Applying Mechatronics to Promote Science (AMPS), a GK12 Fellows Program funded by National Science Foundation (NSF), has completed its 6th year at the NYU School of Engineering. The program, led by Mechanical Engineering Professor Vikram Kapila along with Civil Engineering Professor Magued Iskander and the Center for K12 STEM Education’s director Ben Esner, pairs School of Engineering graduate students with local Brooklyn K-12 public schools. The graduate students work weekly with K12 classroom teachers to collaborate on STEM curricula and student teaching.
Highlights from our classrooms:
Brian Palacios, math teacher, has worked with his GK12 Fellow, Paul Phamduy, to integrate participatory robotics activities into his teaching. He described, “Providing a hands-on approach to teaching in my STEM classrooms allows my students to truly experience the learning process. This approach actually gives them the opportunity to make mistakes and then grow from them, which is crucial. Students learn by doing. Period.”
Brian reflects on the experience, “Having Paul in my classroom provides a key engineering perspective that I would not have otherwise. The insight that Paul gives me on the activities makes them much more engaging and rigorous for my students. He provides an authentic, real-world connection to everything we do.”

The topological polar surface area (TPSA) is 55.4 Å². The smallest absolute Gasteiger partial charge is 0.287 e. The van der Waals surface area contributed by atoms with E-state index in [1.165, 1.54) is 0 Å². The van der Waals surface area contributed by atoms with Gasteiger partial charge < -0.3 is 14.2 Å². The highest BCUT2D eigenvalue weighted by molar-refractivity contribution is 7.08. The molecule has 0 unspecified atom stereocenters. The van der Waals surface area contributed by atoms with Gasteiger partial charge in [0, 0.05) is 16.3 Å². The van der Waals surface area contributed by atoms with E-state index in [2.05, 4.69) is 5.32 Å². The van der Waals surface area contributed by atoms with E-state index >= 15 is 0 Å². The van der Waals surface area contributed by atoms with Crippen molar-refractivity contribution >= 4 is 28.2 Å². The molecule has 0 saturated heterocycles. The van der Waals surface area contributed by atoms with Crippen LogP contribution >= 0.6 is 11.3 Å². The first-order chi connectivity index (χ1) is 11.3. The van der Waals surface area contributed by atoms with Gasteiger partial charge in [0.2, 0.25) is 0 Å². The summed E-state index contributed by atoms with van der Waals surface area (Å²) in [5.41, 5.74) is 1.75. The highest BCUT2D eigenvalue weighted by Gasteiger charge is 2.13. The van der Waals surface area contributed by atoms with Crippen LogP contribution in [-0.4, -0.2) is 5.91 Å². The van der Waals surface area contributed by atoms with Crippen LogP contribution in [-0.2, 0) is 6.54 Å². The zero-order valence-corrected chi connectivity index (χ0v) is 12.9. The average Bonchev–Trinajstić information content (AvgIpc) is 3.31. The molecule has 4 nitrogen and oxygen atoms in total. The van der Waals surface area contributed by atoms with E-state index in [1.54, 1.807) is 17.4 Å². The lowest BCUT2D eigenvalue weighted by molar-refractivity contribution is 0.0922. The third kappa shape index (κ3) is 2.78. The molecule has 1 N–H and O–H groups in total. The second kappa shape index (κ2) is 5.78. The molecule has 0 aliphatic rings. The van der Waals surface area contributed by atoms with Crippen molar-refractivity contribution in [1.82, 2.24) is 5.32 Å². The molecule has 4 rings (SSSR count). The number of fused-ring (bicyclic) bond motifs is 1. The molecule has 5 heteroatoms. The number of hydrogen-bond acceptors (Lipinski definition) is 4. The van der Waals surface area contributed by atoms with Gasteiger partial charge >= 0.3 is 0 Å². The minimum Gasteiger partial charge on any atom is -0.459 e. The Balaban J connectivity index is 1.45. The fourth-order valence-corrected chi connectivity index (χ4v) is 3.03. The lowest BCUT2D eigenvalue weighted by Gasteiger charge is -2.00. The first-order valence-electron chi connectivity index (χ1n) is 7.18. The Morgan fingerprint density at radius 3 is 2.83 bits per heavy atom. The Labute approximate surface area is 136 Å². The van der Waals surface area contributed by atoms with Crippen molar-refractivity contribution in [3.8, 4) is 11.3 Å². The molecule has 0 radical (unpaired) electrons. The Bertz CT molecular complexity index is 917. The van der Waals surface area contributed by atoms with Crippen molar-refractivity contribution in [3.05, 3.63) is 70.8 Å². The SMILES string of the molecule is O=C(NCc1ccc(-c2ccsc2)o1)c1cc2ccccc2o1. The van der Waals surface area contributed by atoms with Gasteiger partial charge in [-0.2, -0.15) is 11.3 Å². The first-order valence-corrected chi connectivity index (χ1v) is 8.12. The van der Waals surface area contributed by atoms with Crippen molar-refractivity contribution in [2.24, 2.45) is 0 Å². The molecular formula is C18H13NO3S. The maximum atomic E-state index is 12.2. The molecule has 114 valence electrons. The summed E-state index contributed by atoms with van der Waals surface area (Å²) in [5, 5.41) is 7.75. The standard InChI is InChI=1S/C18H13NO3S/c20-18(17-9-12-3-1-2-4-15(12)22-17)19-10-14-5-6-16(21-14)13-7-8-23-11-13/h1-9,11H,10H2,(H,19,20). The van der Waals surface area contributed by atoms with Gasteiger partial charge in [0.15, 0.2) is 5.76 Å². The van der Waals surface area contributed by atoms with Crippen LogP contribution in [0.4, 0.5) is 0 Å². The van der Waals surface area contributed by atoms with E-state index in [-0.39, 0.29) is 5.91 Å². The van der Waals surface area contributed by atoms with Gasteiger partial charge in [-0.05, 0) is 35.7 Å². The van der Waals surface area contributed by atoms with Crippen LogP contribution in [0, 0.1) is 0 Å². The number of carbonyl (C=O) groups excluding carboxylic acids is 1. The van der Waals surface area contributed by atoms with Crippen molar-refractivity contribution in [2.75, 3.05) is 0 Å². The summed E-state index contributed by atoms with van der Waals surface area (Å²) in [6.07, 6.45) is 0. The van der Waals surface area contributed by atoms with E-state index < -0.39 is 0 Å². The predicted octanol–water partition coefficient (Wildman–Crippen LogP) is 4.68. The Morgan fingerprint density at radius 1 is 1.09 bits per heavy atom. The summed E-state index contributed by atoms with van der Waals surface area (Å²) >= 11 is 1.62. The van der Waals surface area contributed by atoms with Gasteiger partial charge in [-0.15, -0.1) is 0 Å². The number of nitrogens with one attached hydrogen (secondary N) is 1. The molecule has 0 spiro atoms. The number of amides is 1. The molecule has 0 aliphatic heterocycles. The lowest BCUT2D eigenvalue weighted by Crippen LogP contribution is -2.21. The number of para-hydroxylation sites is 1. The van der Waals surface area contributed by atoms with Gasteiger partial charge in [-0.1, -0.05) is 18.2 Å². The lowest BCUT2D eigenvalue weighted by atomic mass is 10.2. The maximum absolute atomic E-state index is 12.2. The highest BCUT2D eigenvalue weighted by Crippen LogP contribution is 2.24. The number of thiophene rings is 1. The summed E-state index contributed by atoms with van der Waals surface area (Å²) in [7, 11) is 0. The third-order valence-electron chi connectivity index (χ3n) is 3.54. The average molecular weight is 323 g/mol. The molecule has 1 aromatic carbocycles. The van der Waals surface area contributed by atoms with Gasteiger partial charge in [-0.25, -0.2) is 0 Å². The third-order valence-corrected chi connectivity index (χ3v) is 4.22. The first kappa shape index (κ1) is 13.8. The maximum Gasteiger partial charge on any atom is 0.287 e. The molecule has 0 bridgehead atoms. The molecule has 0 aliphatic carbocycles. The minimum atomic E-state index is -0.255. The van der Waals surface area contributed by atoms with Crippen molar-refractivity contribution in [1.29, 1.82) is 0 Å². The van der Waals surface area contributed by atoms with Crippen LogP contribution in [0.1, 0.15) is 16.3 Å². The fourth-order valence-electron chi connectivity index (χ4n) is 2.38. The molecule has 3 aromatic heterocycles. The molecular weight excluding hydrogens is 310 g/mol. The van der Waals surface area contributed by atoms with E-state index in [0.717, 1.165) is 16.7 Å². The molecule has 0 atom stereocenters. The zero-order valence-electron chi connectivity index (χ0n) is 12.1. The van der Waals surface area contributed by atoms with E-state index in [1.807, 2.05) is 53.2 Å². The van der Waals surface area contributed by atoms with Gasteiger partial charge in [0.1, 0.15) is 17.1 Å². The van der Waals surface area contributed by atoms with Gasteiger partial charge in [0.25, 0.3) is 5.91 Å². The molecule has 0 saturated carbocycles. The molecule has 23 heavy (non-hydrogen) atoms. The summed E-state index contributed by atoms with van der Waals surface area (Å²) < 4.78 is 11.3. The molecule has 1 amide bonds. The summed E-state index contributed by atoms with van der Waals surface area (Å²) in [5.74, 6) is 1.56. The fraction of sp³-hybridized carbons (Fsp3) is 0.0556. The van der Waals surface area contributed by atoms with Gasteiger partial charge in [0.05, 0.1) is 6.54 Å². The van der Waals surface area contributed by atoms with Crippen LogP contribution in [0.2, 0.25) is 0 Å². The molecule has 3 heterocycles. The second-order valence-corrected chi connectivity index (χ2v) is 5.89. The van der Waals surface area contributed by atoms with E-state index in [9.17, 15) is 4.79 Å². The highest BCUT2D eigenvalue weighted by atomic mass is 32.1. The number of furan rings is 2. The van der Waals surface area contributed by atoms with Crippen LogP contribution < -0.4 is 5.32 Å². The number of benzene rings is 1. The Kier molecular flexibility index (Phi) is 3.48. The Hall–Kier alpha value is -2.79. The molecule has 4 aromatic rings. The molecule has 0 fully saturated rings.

Jerib Carson, 7th grade teacher, has worked with his GK12 Fellow, Violet Mwaffo, to offer team-based and interactive robotics workshops in his day-to-day lessons. To prepare for lesson delivery, the two discuss appropriate use of the available LEGO components (bricks, sensors, add-on pieces like robotic arms) in the lesson activities. The collaboration includes creating a teaching script and grouping students so they have at least one instructor with them to assist during the lab session. Jerib has about 85 students who have different learning styles and who perform at varying academic levels.
In his units covering Geology and Interactions Between Matter and Energy, Jerib introduced a couple of robotics activities. He explained, “One activity required students to design a robotic arm/attachment for use on a robot simulating the Curiosity ROV currently exploring the geology on Mars. Another activity used the light sensor to measure the luster of mineral samples we used in our lab.”
Jerib elaborated on the significance of teamwork for his students in his lessons. “I have also tried to emphasize the importance, when working in groups during team-based activities, in valuing others perspectives and viewpoints as a means of gathering data, assessing possible answers to questions and critical and analytical thinking in general. Our students are entering the stage of their academic development where they are able to see themselves as an integral part of a larger learning community where others are required to make sense out of what they learn.”
In addition to the National Science Foundation, our thanks to the generous support of corporations and foundations that have supported the project. These include the Xerox Foundation, Brooklyn Community Foundation, JP Morgan Chase, the White Cedar Fund and others.